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Previous Challenge Entry (Level 3 – Advanced)
Topic: Mother (as in maternal parent) (04/24/08)

TITLE: Outside The Rose-Colored Mom BOX
By LauraLee Shaw


Dear Greeting Card Editor,

I can’t seem to find a single Mother’s Day card for my mom.

What kind of card do you pick for a mom who can’t stand long enough to cook—for one who’s in chronic pain every single day?

What verse is there for a mom who looks to her teenager for comfort instead of the reverse?

Do you have just a little something that says, “I love you, Mom” which doesn’t define the word ‘love’ as bear hugs and butterly kisses?

Because…I’m thinking if you need a little help writing your cards—well—maybe I could be the one. Sure, there’s always the good old blank card, but even a mom with special needs like mine needs to know that there’s a card out there written just for her. Even she wants to feel treasured on Mother’s Day.

You see, written on the insecurities of her heart is the feeling that she doesn’t stack up as a Mom. She looks at others and asks herself, Why can’t I drive the cheerleading team to the competition? Why can’t I be the chaperone for the Prom? Why can’t I be the neighborhood Mom that everyone comes to for advice with their struggles?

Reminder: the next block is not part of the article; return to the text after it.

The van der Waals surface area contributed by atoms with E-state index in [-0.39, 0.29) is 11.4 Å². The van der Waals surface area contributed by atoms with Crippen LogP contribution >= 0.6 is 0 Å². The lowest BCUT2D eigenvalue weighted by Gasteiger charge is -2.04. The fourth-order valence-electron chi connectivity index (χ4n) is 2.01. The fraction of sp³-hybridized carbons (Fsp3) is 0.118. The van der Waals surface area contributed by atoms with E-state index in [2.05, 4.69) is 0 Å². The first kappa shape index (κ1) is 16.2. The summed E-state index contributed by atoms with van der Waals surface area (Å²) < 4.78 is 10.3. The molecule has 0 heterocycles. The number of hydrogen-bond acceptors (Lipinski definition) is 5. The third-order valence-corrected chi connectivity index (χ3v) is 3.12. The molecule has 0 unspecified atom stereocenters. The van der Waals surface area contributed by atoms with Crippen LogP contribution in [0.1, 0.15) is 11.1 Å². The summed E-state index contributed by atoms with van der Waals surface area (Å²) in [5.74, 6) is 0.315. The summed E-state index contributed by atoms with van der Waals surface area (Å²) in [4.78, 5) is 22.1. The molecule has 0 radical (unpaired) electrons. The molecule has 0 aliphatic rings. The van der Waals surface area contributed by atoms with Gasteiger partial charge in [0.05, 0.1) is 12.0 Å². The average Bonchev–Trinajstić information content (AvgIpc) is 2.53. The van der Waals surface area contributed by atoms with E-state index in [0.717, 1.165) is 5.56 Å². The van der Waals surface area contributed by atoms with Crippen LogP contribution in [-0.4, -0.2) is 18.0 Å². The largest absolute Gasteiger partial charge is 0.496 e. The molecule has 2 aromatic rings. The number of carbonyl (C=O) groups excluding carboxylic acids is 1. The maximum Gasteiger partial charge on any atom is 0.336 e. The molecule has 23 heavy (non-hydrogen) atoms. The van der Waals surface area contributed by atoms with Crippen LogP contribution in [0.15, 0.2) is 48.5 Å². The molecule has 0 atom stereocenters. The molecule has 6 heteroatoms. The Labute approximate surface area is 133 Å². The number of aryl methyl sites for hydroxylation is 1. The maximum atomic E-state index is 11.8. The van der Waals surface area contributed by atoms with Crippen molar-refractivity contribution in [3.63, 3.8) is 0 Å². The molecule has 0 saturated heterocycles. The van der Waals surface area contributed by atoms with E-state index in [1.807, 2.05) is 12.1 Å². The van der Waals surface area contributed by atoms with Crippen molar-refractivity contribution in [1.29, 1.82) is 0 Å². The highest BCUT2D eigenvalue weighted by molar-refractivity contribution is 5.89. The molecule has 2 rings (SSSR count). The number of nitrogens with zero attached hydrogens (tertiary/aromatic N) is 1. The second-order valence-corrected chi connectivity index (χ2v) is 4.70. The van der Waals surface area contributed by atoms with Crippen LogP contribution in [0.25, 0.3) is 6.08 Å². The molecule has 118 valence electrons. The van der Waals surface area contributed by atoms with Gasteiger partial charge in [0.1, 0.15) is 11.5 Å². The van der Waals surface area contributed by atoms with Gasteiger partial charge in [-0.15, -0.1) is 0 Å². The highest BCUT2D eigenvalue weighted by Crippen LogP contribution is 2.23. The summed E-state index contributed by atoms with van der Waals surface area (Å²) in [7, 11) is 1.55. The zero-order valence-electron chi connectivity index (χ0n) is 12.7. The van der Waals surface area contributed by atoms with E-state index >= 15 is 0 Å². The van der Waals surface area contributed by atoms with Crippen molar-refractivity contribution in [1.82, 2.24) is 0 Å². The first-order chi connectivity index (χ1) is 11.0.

You could really make some money, you know, if you would just see that not every mom fits inside the ‘warm and fuzzy’ box you’ve so beautifully bordered with tulips and pansies.

Not every mom has a husband who adores her. Mine had a husband who beat her instead. Not every mom is her child’s taxi driver. My mom can barely drive without getting into an accident (she shouldn’t even have a license, for goodness’ sake). Not every mom can comfort her hormonal, emotional daughter. Mine might just end up in the psychiatric ward if I fall apart.

Please know that I’m not complaining—I’ve learned not to complain. It doesn’t make the problems go away. It makes them bigger actually.